A few months ago I spent a wonderful Shabbos with over 150 chassidish and yeshivishe yidden, rabonnim and otherwise. All 12-step lust recovery men with their wives. And often the wives, with their recovery, too. They do this twice per year. Attendance has tripled since few years ago when I first went with my wife and it will continue to grow be"H. The recovery was incredible there. We didn't tell each other what to do there. We didn't lecture about what we think everybody else needs to do. We just shared our pain in addiction, joy in recovery, what we have been shown through each, and listened to each other. We also had a great time.

Even AA and SA groups themselves have no central authority or leaders - we vote and agree on a text that shares our experience, we listen to speakers share theirs.

A Torah lecture is about the Truth, not about personal experience. And we heard Torah lectures before we were in recovery, too. But what we never had was the truth about ourselves. Once we started to get that, we could begin learning how to live with the Torah.

It seems to me that most other folks don't absolutely need that process. I do not pity them at all. To each his own, and how can I ever measure the significance or beauty of anyone else's avodah?

I don't know if there are any non-addicts who understand addicts. "Addicts helping addicts" is how I've heard old-timers in AA describe AA. And that means something very similar to the Torah concept of the Halacha being decided according to the basroi (later generations). Isn't the main idea of it, that application of Halacha must be done through the people of that generation because they experience that generation? In my rather unlearned opinion, this is similar to the success of AA. Addicts seem to understand each other - at least my sponsor understands me. I see it and hear it from the guys at meetings.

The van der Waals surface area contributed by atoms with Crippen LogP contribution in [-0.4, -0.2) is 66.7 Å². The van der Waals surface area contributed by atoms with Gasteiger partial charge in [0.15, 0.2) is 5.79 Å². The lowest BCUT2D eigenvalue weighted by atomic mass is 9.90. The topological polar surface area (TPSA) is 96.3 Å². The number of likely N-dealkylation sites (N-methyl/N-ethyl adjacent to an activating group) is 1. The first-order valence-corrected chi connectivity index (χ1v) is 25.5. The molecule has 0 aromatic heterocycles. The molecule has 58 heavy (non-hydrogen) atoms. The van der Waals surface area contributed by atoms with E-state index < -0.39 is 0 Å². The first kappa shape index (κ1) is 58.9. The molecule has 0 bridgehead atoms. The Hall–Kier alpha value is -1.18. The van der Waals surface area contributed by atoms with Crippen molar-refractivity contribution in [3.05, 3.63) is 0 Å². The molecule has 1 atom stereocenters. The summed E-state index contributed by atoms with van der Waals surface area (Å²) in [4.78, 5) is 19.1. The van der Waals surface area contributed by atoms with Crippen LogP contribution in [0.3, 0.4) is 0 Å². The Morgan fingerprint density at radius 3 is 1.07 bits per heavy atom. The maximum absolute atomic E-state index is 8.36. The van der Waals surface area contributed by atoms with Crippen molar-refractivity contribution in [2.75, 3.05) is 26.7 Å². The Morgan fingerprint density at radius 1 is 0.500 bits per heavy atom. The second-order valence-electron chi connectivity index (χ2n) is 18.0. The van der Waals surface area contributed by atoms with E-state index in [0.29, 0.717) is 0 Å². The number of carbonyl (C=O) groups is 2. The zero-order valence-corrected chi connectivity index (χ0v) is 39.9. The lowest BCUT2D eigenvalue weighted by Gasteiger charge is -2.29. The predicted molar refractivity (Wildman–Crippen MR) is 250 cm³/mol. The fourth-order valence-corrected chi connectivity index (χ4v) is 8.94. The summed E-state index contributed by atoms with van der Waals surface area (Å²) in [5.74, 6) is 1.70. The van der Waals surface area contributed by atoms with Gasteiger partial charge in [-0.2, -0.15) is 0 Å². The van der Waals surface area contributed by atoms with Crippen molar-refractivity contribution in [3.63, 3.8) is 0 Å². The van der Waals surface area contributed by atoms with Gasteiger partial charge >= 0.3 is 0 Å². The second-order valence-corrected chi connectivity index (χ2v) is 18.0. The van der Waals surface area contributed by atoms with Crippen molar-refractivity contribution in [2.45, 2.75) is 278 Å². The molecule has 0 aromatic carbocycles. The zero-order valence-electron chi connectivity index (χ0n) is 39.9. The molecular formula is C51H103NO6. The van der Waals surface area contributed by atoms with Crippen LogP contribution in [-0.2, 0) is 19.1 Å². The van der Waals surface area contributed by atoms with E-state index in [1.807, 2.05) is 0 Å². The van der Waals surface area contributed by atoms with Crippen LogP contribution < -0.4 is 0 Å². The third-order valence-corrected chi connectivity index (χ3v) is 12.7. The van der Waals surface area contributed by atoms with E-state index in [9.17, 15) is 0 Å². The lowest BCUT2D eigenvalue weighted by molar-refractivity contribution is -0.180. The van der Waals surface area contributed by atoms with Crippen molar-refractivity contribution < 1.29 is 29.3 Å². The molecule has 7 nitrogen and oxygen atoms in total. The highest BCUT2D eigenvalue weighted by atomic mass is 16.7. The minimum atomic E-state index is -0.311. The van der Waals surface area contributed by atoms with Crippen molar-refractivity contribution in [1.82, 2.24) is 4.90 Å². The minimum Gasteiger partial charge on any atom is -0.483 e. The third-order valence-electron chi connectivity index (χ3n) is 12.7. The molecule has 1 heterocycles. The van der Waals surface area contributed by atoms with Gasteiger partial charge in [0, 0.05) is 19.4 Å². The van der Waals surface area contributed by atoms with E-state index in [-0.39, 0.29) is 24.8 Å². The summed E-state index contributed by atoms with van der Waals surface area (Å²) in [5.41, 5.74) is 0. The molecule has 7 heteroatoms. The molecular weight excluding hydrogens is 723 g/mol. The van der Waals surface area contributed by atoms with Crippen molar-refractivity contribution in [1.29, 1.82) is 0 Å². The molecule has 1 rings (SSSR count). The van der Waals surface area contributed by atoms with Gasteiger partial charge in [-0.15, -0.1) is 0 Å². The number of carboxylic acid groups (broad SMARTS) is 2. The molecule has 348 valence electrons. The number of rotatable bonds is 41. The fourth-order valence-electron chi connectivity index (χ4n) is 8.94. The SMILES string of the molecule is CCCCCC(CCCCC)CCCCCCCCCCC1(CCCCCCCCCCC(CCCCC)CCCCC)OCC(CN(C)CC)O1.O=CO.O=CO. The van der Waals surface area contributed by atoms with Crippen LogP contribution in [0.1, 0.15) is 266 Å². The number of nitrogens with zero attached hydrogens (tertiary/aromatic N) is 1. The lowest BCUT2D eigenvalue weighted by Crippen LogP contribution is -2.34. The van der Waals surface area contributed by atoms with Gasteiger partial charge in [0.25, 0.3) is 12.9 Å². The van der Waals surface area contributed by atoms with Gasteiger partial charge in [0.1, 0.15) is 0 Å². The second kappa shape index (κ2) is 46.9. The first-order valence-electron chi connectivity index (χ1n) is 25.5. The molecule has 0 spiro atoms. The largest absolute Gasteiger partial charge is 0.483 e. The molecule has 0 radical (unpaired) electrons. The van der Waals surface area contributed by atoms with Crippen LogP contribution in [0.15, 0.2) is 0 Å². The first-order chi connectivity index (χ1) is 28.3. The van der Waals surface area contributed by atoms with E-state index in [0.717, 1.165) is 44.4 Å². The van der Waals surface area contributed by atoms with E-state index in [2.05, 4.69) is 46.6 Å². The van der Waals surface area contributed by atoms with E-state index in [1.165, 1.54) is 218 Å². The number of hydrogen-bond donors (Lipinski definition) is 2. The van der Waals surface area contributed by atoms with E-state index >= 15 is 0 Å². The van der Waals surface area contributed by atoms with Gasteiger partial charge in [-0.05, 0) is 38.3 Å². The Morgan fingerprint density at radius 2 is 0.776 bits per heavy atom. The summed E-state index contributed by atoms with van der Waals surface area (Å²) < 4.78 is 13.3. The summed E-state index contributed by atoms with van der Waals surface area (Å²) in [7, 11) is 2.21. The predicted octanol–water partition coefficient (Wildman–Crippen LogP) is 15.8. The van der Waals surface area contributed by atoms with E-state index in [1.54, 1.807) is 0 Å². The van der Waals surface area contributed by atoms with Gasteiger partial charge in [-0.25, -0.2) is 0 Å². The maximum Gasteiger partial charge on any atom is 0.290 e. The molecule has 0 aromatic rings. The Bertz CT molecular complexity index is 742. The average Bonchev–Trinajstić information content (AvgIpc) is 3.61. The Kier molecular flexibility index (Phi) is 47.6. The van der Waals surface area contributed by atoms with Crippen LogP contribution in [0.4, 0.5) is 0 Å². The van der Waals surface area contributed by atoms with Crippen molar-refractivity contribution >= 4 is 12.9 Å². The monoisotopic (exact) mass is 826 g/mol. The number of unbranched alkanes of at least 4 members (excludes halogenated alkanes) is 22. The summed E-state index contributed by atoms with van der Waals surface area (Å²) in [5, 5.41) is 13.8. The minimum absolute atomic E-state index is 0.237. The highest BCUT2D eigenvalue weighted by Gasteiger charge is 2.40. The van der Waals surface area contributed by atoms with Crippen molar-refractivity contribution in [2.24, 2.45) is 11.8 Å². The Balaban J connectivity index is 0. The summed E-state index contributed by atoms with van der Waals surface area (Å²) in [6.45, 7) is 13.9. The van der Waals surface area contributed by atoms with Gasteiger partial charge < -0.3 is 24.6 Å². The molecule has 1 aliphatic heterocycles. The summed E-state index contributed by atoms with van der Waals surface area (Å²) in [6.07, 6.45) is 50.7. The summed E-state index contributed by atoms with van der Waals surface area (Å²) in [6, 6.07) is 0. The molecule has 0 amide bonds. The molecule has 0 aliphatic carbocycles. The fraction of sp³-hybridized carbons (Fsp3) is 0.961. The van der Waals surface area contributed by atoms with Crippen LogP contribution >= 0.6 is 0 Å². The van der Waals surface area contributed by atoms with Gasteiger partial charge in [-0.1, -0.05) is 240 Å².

If someone is an addict, they must discover the true nature of their own problem themselves. They can't be told. It does nothing for them in the end, for they don't yet understand in their hearts that they have no other choice but to stop - even though they feel equally sure that they can't stop. If they still need to experiment, we have no choice but to wish them the best. All the speeches in the world not to drink, will not get them to really stop anyway, if they are addicts.

Any addict that I know has agreed with this attitude, completely. We have found that at the end of the day, we don't actually help addicts by reminding them about "what's right". In fact, in the case of so many who I know personally, the finger shaking only added more pain that needed to be covered up the only way an addict knows in his heart - which is to act out some more. Eventually they come to see that they must be ready to pay the piper, and their own bris with Hashem quietly and devastatingly calls out to them from their own insides: "Ani Yosef. Ha'od Avi chai?"

How is finger-shaking going to produce that?

It seems that I and every other addict I know needed to be absolutely forced to admit that the tools that they had come to rely on, don't really work after all. And I have only seen it come to us through trial and error.

I thank the Ribono shel Olam that I and many of my fellows in recovery do not need to go through any more experimentation today, in His great Chesed.